competence in an environment of a specific press
    level.
  • Behavior exists on a positive-negative continuum
    and is observable at the behavior and affect
    levels.

26
  • Competence the theoretical upper limit of a
    persons capacity to function.
  • Environmental press the demands placed upon the
    person.
  • Adaptation level where press is in balance for
    particular level of competence.

27
  • Five Domains of Competence by Lawton and Nahemow
  • Biological health
  • Sensory-perceptual functioning
  • Motor skills
  • Cognitive skills
  • Ego strength

28
Positive affect and adaptive behavior
Negative affect and maladaptive behavior
Marginal
Marginal
Adaptation level
Maximum performance potential
Low Competence High
Negative affect and maladaptive behavior
B
A
Weak Environmental Press Strong
  • Competence-Environment Press Model (from Lawton
    and Nahemow, 1973)

29
  • The less the competence level of the person, the
    greater the impact of environmental factors

30
  • The competence-environmental press model is a
    useful lens of analysis for interventions in that
    it describes a scaffolding process, where
    modification of environment can increase
    adaptation.
  • E.g., arranging living environment designs to
    increase social interaction

31
  • Ways to enhance a sense of competency
  • Speak to a person, practice Bubers I and Thou.
  • Be respectfulrecognize independence and
    autonomy.
  • Recognize abilities and skillswisdom.
  • See development occurring despite disability and
    infirmity.
  • Respect cultural differences in reaction to
    changes in life, e.g., death.

32
  • Promoting Awareness and Advocacy
  • Different instructional activities and levels of
    student engagement

33
  • Levels of student engagement
  • Listening and reflecting Taking it in or
    tuning out
  • Telling about personal observations or
    experiences This is what happened to me
  • Simulation experiences finding out for yourself
  • Discussing different perspectives exploring
    contrasts, finding similarities
  • Problem solving I identifying problems
  • Problem solving II generating and testing
    solutions

34
  • Self-Discovery Activity
  • What are the Most Valuable Things in Your Life?
  • List the 5 most valuable things in your lifeand
    explain why they are important
  • Now, choose one of the aspects you mentioned to
    give up. Which one would it be and why?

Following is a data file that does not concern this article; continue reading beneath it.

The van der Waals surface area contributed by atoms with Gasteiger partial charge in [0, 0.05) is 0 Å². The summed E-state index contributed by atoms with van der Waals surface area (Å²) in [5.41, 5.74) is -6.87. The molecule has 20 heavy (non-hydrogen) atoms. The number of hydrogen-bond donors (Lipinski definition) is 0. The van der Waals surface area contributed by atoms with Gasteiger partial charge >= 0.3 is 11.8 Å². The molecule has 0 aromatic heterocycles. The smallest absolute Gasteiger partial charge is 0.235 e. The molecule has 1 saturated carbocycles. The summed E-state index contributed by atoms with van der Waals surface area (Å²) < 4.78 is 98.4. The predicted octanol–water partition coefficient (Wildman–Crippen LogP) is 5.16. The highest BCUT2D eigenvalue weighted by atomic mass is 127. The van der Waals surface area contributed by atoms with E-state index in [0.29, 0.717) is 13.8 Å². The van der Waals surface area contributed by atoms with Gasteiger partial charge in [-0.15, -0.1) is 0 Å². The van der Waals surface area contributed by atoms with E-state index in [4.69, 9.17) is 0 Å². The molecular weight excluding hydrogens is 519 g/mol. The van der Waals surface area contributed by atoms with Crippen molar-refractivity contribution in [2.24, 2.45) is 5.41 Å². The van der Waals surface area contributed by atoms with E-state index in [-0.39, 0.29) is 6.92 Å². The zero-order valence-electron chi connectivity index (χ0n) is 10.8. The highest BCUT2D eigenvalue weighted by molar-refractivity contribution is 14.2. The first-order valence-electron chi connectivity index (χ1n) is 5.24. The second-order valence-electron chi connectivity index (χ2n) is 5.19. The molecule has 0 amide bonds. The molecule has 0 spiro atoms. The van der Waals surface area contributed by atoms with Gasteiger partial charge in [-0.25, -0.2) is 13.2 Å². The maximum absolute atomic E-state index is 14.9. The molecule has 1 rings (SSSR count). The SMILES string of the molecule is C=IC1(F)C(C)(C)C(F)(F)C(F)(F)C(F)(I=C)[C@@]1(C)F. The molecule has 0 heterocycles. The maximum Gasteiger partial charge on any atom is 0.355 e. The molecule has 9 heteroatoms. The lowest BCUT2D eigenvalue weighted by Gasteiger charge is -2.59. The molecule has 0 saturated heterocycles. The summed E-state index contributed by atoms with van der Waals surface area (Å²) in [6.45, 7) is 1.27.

• Now choose two other of the aspects you noted
    above to give up. Which would these be and why?
  • How might giving up these aspects of your life
    reflect the losses the elderly endure?
  • How do you think you will cope and adapt, as you
    encounter losses with age?

35
  • Film Review Essay
  • Review a film where the main characters are
    elderly
  • Then compose an essay discussing how theories and
    research discussed in class coincide with
    characterizations or themes expressed in the
    film.

36
  • Interview an Older Adult
  • Conduct a semi-structured interview of an older
    adult and provide a case study discussing how
    your understanding of the person coincides with
    theories and research discussed in class.
  •  
  • Our learning goal is to find practical
    application of theory and research to real
    lives and experiences, and further our
    understanding of various aspects of adult
    development and aging.

37
  • Sensory-Perceptual Deficit Simulation
  • Materials
  • Two cotton balls and about 2 feet of plastic wrap
  • Procedure
  • Gently place cotton balls in each ear canal
    this will simulate changes in hearing that might
    occur in old age.
  • Bunch up and then gently place the wrap across
    the bridge of your nose as if they were eye
    glasses this will simulate changes in the
    peripheral visual mechanisms that might occur
    with cataracts.

38
  • Web-based learning activities
  • Common Causes of Age-Related Vision Loss
  • Lighthouse International Visual deficit
    simulation examples http//www.lighthouse.org/pat
    ient/default.htm
  • Noise-Induced Hearing Loss
  • Health and Safety Executive Auditory deficit
    simulation examples (This site allows a download
    to your computer) http//www.hse.gov.uk/noise/dem
    onstration.htm

39
  • An online version of the Implicit Association
    Test (IAT, Greenwald et al., 1998)
  • The IAT is found at the Internet web project
    sponsored by the Southern Poverty Law Center
    http//www.tolerance.org/